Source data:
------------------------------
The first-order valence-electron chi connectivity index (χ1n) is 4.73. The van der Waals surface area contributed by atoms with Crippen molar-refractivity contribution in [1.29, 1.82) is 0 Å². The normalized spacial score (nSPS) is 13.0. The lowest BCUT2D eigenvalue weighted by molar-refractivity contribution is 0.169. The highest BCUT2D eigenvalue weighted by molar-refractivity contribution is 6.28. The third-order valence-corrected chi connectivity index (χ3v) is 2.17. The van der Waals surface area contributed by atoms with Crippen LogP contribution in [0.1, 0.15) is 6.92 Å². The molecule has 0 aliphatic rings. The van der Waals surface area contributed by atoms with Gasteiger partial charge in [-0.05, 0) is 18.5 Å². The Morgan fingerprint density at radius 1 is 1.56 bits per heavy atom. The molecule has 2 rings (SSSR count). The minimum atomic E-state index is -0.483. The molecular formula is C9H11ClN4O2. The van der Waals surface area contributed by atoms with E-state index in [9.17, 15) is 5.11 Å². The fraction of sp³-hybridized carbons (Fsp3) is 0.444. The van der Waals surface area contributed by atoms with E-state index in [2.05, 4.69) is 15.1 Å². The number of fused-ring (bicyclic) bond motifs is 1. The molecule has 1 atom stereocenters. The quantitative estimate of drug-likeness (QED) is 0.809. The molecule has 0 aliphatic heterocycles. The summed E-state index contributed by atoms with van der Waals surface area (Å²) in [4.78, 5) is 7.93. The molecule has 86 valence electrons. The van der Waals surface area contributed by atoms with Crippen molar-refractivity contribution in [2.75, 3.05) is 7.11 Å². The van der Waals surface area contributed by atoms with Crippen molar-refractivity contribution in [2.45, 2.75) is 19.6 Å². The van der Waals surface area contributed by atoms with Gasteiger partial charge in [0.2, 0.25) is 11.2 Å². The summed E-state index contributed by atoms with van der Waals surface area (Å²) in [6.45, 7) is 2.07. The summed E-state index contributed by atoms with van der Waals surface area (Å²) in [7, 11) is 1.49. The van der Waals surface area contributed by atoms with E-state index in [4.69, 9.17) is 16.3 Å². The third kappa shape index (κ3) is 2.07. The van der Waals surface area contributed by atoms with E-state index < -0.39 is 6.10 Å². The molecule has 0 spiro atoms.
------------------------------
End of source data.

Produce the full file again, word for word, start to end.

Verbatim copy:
The first-order valence-electron chi connectivity index (χ1n) is 4.73. The van der Waals surface area contributed by atoms with Crippen molar-refractivity contribution in [1.29, 1.82) is 0 Å². The normalized spacial score (nSPS) is 13.0. The lowest BCUT2D eigenvalue weighted by molar-refractivity contribution is 0.169. The highest BCUT2D eigenvalue weighted by molar-refractivity contribution is 6.28. The third-order valence-corrected chi connectivity index (χ3v) is 2.17. The van der Waals surface area contributed by atoms with Crippen LogP contribution in [0.1, 0.15) is 6.92 Å². The molecule has 0 aliphatic rings. The van der Waals surface area contributed by atoms with Gasteiger partial charge in [-0.05, 0) is 18.5 Å². The Morgan fingerprint density at radius 1 is 1.56 bits per heavy atom. The molecule has 2 rings (SSSR count). The minimum atomic E-state index is -0.483. The molecular formula is C9H11ClN4O2. The van der Waals surface area contributed by atoms with E-state index in [9.17, 15) is 5.11 Å². The fraction of sp³-hybridized carbons (Fsp3) is 0.444. The van der Waals surface area contributed by atoms with E-state index in [2.05, 4.69) is 15.1 Å². The number of fused-ring (bicyclic) bond motifs is 1. The molecule has 1 atom stereocenters. The quantitative estimate of drug-likeness (QED) is 0.809. The molecule has 0 aliphatic heterocycles. The summed E-state index contributed by atoms with van der Waals surface area (Å²) in [4.78, 5) is 7.93. The molecule has 86 valence electrons. The van der Waals surface area contributed by atoms with Crippen molar-refractivity contribution in [2.75, 3.05) is 7.11 Å². The van der Waals surface area contributed by atoms with Crippen molar-refractivity contribution in [2.45, 2.75) is 19.6 Å². The van der Waals surface area contributed by atoms with Gasteiger partial charge in [0.2, 0.25) is 11.2 Å². The summed E-state index contributed by atoms with van der Waals surface area (Å²) in [6.45, 7) is 2.07. The summed E-state index contributed by atoms with van der Waals surface area (Å²) in [7, 11) is 1.49. The van der Waals surface area contributed by atoms with E-state index in [4.69, 9.17) is 16.3 Å². The third kappa shape index (κ3) is 2.07. The van der Waals surface area contributed by atoms with E-state index < -0.39 is 6.10 Å². The molecule has 0 spiro atoms.